It passed without any amendments that might prohibit the U.S. Department of Agriculture from punishing meatpacking companies if they use deceptive practices against contract livestock and poultry farmers.
Part of the credit goes to the host of HBO’s “Last Week Tonight with John Oliver,” some members of Congress said.
On his show last month, the comedian criticized contracts that poultry producers, including Tyson Foods, Sanderson Farms, and Perdue, have their chicken farmers sign. [..]
These contract farms take out loans to build facilities, buy equipment and chicken feed – usually from the meat processing companies. The farmers are paid to raise the chickens, but they don’t get to sell them. The company owns the animals. Some farmers say they don’t make enough money in this system, but are usually in so much debt they can’t leave it.
The companies also force farmers to compete with each other. Lower-performing farms get less money. [..]
But Oliver also took a jab at members of Congress, who he said, have “fought efforts to protect chicken farmers” by adding riders to appropriations bills.
He told viewers that anyone on the House Appropriations Committee who votes against an amendment giving USDA power to protect farmers was a “chicken f–.” Oliver said this while flashing images of each of the committee members with their states and party affiliations.
The clip has gotten nearly 3 million views on You Tube. [..]
It’s still a long way from passage. The bill still has to pass the full House Committee on Appropriations, where it could be amended. It then must pass the full House and go through the same process in the Senate. If it weren’t fro John Oliver, the bill would never have been written. It’s good to know that someone in Congress watches these left wing programs.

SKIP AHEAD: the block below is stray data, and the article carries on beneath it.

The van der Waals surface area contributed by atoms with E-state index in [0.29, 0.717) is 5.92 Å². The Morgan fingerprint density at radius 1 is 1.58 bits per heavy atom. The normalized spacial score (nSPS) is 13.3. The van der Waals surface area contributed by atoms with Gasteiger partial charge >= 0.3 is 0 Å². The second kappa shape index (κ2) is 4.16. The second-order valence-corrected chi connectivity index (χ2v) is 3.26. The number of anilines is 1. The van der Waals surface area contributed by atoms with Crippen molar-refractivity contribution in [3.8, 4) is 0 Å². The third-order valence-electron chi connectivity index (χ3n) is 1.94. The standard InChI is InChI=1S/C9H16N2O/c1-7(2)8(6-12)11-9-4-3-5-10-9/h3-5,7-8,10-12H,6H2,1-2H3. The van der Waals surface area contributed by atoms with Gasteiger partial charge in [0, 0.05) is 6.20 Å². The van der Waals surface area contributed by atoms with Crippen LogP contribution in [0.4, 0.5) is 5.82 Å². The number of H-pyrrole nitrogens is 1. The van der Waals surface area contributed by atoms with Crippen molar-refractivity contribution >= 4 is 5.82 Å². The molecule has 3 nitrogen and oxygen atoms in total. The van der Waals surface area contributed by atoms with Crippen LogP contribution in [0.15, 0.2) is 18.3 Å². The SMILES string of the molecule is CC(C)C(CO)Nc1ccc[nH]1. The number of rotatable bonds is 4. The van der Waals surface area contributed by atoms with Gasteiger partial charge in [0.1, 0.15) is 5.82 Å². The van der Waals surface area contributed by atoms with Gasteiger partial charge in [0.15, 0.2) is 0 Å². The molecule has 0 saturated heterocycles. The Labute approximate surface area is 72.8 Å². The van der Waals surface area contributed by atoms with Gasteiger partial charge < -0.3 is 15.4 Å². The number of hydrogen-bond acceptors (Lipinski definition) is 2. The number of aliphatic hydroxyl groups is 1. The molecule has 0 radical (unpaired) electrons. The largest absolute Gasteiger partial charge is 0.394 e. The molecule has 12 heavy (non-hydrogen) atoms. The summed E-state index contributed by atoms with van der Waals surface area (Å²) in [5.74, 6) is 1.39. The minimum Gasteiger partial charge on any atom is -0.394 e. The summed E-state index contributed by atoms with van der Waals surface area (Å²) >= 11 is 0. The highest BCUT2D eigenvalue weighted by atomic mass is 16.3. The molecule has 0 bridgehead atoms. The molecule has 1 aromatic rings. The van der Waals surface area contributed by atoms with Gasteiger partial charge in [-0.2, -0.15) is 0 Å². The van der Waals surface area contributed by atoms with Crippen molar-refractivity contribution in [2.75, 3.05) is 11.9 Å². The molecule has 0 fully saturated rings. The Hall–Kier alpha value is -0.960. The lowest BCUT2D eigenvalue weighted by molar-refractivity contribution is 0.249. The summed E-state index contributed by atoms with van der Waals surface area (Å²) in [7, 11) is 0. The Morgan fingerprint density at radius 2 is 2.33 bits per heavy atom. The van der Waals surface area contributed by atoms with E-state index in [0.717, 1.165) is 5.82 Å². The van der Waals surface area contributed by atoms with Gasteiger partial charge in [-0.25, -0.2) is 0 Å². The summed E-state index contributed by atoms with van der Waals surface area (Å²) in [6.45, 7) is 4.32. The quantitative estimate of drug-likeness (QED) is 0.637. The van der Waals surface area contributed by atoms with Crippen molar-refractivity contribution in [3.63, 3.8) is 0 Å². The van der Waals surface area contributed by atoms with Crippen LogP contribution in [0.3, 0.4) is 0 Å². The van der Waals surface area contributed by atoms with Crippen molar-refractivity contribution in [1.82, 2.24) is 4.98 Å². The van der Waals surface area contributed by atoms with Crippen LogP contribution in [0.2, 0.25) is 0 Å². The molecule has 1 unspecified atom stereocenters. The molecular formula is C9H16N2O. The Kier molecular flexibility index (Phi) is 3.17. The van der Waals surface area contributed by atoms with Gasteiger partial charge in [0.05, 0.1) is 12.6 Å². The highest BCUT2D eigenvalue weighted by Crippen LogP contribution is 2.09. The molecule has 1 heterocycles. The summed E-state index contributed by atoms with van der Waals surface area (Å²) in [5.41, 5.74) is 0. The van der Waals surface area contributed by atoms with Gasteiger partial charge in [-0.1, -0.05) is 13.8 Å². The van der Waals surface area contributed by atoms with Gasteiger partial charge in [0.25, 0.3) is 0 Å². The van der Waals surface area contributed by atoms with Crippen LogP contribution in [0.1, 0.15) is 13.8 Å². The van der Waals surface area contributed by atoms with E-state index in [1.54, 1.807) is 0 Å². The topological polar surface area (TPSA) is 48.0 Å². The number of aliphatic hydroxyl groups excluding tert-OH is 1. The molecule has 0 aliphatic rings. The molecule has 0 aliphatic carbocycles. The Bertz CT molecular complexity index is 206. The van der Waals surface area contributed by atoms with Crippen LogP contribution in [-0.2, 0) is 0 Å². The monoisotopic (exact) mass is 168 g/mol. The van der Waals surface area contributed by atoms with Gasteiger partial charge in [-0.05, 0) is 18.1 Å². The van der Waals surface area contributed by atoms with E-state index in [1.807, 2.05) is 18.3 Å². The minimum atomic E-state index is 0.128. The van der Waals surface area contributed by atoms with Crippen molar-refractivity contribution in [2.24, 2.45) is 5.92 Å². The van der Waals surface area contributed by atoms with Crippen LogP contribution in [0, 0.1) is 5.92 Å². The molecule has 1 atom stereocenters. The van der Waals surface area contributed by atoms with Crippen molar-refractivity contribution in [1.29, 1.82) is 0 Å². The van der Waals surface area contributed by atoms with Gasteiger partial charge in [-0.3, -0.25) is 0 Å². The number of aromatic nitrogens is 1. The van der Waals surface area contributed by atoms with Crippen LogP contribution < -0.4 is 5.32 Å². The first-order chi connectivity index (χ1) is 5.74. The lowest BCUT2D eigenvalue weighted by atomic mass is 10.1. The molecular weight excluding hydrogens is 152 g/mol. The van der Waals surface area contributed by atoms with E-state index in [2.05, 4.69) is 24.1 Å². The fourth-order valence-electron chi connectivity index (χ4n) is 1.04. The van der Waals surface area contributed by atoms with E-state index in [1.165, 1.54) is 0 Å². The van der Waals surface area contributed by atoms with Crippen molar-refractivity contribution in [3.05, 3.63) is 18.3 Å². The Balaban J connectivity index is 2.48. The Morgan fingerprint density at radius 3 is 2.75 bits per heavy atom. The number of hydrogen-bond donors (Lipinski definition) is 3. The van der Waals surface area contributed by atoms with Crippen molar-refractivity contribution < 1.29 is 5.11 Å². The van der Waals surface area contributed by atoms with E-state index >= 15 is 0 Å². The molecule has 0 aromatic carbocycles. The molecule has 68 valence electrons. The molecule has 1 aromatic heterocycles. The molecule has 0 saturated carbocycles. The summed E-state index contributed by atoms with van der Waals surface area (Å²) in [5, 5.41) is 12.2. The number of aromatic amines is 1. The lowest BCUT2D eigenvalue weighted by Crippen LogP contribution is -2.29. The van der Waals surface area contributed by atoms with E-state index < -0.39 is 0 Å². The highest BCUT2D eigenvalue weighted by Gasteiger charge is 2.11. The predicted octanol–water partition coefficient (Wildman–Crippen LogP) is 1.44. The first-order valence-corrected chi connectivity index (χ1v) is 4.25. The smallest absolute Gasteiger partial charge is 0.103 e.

Jun 01 2015
Happy first day of Hurricane Season everyone! I have 3 articles for your perusal this morning!
First, boy we’ve come along way from FDR:
These days, prominent experts and politicians seem determined to keep the American people in a perpetual state of trembling fear. Richard Haass of the Council on Foreign Relations thinks “the question is not whether the world will continue to unravel but how fast and how far.” The outgoing chairman of the Joint Chiefs of Staff, Martin Dempsey, told Congress last year that “[the world is] more dangerous than it has ever been.” (Someone really ought to tell the general about the Cold War, the Cuban missile crisis, and a little episode known as World War II.) Not to be outdone, former Secretary of State Henry Kissinger believes the United States “has not faced a more diverse and complex array of crises since the end of the Second World War.” And then there’s CNN and Fox News, which seem to think that most news stories should be a variation on Fear Factor.
One could multiply alarming forecasts such as these almost endlessly. As investigative journalist David Sirota tweeted in response to a recent speech by New Jersey governor and erstwhile presidential aspirant Chris Christie, where FDR told Americans the “only thing we have to fear is fear itself,” today’s politicians and pundits mostly tell us to “Be Afraid. Be Very Afraid.”
May 20 2015